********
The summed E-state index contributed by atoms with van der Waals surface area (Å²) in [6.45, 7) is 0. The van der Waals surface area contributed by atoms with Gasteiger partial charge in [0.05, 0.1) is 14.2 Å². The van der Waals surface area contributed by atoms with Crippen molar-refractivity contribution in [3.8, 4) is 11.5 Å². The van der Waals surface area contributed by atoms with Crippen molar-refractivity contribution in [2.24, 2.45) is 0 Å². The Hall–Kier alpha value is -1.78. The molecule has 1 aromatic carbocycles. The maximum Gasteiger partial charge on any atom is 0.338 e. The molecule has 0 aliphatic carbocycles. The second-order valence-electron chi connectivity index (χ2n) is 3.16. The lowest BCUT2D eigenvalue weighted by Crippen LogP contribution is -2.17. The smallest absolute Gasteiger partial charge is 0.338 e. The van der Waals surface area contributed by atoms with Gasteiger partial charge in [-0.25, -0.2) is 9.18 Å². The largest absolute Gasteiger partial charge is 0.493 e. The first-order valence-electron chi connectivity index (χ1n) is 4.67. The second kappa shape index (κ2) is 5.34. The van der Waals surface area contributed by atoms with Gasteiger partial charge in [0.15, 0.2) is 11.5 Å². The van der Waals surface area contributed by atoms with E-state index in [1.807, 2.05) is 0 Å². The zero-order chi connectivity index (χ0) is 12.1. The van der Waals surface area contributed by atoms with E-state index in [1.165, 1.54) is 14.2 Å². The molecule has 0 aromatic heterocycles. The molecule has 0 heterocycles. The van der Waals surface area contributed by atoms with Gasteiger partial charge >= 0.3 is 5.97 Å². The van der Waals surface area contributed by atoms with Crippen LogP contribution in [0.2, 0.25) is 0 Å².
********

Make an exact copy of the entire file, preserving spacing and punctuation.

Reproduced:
The summed E-state index contributed by atoms with van der Waals surface area (Å²) in [6.45, 7) is 0. The van der Waals surface area contributed by atoms with Gasteiger partial charge in [0.05, 0.1) is 14.2 Å². The van der Waals surface area contributed by atoms with Crippen molar-refractivity contribution in [3.8, 4) is 11.5 Å². The van der Waals surface area contributed by atoms with Crippen molar-refractivity contribution in [2.24, 2.45) is 0 Å². The Hall–Kier alpha value is -1.78. The molecule has 1 aromatic carbocycles. The maximum Gasteiger partial charge on any atom is 0.338 e. The molecule has 0 aliphatic carbocycles. The second-order valence-electron chi connectivity index (χ2n) is 3.16. The lowest BCUT2D eigenvalue weighted by Crippen LogP contribution is -2.17. The smallest absolute Gasteiger partial charge is 0.338 e. The van der Waals surface area contributed by atoms with Gasteiger partial charge in [-0.25, -0.2) is 9.18 Å². The largest absolute Gasteiger partial charge is 0.493 e. The first-order valence-electron chi connectivity index (χ1n) is 4.67. The second kappa shape index (κ2) is 5.34. The van der Waals surface area contributed by atoms with Gasteiger partial charge in [0.15, 0.2) is 11.5 Å². The van der Waals surface area contributed by atoms with E-state index in [1.807, 2.05) is 0 Å². The zero-order chi connectivity index (χ0) is 12.1. The van der Waals surface area contributed by atoms with E-state index in [1.165, 1.54) is 14.2 Å². The molecule has 0 aromatic heterocycles. The molecule has 0 heterocycles. The van der Waals surface area contributed by atoms with Gasteiger partial charge >= 0.3 is 5.97 Å². The van der Waals surface area contributed by atoms with Crippen LogP contribution in [0.2, 0.25) is 0 Å².